I have loved rocks for much longer than I have been making silly puns with my last name. I used to pick them out of the gutters of the sleepy streets of my tiny hometown and sort them on foam trays. My categories included peach-colored pebbles, other colored pebbles, and pebbles that look like mini food items. Any vacation, canoe trip, or walk resulted in pockets full of interesting rocks that caught my eye. You might know someone with a similar addiction.
I often notice a familiar gleam in the eyes of kids (and adult kids) when they see the shelves of rocks and minerals in our Collections Room. Toddlers grasp polished agates with chubby fingers, little prodigies recite the rock cycle, and adults marvel at the size of quartz crystals.
It is fun to share stories of the rocks with visitors. Over the years, I have learned enough about geology to feel a sense of wonder at the incredible history and significance of each shiny pebble and handful of sand. Beach days have been transformed.
One of my college classmates summed it up on a trip to southeast Utah when he exclaimed, “Geology is EVERYWHERE.”
Geology really is everywhere. If you go out to your landscaping rocks, or even onto the driveway, you can find a whitish rock speckled with black. It is most likely a piece of granite. This particular rock, the one in your hand, was once as much as 30 miles deep within the Earth’s crust. Pieces that broke off as it bounced along on its way to you may now be forming sand castles on a beach in Florida. It is here in Wisconsin because of the incredible power of glaciers to shape the landscape.
Near that chunk of granite, you might find a smooth gray rock called basalt. It probably originated as lava that spewed forth from a fissure volcano in the Lake Superior basin about 1.1 billion years ago. Air bubbles in the lava, now frozen in the solid rock, provided a space for our beloved Lake Superior agates to form.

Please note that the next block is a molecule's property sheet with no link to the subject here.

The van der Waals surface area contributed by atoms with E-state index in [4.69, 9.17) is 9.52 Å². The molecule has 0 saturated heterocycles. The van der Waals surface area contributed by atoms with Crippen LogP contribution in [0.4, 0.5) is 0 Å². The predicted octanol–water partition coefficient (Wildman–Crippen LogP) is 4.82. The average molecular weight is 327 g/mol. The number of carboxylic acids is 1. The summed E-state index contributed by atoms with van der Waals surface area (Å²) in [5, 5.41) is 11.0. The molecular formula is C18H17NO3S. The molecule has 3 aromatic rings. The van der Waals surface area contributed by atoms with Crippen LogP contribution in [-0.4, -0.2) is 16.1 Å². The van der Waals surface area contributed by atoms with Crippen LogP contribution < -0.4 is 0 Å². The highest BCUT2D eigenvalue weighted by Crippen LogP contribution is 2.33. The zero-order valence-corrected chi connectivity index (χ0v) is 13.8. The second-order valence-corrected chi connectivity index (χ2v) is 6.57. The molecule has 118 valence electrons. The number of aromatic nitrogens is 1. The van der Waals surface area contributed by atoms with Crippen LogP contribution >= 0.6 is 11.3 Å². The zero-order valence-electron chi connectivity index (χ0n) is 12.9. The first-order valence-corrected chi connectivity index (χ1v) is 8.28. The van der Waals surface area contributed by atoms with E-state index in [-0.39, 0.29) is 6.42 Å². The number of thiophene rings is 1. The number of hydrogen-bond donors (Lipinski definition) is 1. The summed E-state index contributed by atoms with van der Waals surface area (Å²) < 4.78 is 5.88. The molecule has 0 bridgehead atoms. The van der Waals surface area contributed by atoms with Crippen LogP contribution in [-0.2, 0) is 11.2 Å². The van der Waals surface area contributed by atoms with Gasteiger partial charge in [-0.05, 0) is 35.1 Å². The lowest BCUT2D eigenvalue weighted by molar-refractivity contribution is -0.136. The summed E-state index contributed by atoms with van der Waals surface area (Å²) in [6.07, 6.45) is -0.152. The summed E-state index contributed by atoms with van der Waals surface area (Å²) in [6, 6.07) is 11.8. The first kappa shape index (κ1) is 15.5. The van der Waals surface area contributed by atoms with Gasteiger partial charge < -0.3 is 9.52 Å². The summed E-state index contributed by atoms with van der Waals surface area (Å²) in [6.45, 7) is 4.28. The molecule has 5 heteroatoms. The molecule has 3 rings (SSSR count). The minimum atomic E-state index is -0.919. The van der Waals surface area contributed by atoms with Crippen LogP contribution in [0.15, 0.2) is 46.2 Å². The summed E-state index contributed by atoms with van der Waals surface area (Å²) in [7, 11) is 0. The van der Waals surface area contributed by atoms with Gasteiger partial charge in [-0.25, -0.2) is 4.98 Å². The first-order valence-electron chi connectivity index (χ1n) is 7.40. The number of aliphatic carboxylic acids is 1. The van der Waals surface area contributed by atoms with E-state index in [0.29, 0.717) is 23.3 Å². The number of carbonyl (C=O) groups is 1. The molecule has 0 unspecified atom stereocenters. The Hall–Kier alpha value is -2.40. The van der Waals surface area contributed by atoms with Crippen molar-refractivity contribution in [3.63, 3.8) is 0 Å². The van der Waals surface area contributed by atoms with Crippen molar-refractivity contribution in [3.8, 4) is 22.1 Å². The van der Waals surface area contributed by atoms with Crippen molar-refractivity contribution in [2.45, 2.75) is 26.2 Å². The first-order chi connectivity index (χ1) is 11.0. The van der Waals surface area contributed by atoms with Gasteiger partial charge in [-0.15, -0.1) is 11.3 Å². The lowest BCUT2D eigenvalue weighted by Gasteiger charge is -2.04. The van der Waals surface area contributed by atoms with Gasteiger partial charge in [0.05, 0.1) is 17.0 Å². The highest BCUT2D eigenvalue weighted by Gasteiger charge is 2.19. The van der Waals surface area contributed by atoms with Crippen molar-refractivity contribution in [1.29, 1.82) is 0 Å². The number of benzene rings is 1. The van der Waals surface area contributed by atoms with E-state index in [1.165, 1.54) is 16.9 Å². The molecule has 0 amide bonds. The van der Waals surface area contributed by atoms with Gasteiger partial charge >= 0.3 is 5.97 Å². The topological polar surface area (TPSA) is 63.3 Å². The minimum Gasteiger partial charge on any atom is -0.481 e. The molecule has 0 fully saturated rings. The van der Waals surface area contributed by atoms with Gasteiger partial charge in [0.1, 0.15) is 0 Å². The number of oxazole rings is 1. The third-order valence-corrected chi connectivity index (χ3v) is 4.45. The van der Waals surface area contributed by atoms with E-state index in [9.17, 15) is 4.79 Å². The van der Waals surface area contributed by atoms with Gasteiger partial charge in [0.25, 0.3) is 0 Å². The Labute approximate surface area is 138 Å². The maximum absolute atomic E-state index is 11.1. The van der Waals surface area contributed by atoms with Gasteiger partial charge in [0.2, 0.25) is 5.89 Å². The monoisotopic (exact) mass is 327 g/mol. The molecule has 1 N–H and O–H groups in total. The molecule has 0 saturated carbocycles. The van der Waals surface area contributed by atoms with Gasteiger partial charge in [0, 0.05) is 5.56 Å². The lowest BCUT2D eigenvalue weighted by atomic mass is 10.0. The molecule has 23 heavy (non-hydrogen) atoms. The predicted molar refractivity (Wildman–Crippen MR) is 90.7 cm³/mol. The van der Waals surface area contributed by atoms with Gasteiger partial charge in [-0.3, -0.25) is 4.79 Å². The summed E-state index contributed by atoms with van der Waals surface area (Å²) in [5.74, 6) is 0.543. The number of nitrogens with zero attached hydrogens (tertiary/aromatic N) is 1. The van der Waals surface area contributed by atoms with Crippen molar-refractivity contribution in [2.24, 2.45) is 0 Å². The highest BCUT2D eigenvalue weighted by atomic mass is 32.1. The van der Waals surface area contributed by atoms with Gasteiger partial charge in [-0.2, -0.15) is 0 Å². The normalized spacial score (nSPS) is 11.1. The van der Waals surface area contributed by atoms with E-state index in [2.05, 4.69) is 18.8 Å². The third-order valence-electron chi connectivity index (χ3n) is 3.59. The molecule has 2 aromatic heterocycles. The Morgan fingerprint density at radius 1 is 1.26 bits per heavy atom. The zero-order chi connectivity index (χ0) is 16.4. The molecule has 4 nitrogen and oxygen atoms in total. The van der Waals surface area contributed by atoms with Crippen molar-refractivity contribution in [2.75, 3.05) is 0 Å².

If you poke around in your driveway or landscaping, you may come across a shiny pebble with red and black stripes or small burgundy dots. This is one of my favorite rocks, if one could ever choose a favorite. Some folks call it jasper, but the geologists call it Banded Iron Formation or BIF. The layers of black and red are made of iron bonded with oxygen (hematite) and silica bonded with oxygen (chert). The iron and silica probably originated from volcanic activity. The oxygen came from the very first organisms that could do photosynthesis! Rocks and life go hand-in-hand, in ways we can hardly begin to imagine.
BIFs have an incredible story and great significance in the history of our planet. On Wednesday, July 18, Northland College geology professor Tom Fitz will tell us all about it at 7:00 p.m. at the Cable Community Centre. This free lecture is part of the Joseph Jenkins Lecture Series put on every summer. If you come, beware: your beach days may be transformed. Geology is EVERYWHERE!
For over 44 years, the Museum has served as a guide and mentor to generations of visitors and residents interested in learning to better appreciate and care for the extraordinary natural resources of the region. The Museum invites you to visit its facility in Cable at 13470 County Highway M. The new exhibit, STAR POWER: Energy from the Sun, opened in May 2012 and will remain open until April, 2013. Find us on the web at www.cablemuseum.org to learn more about our exhibits and programs. Discover us on Facebook, or at our blogspot, http://cablemuseumnaturalconnections.blogspot.com/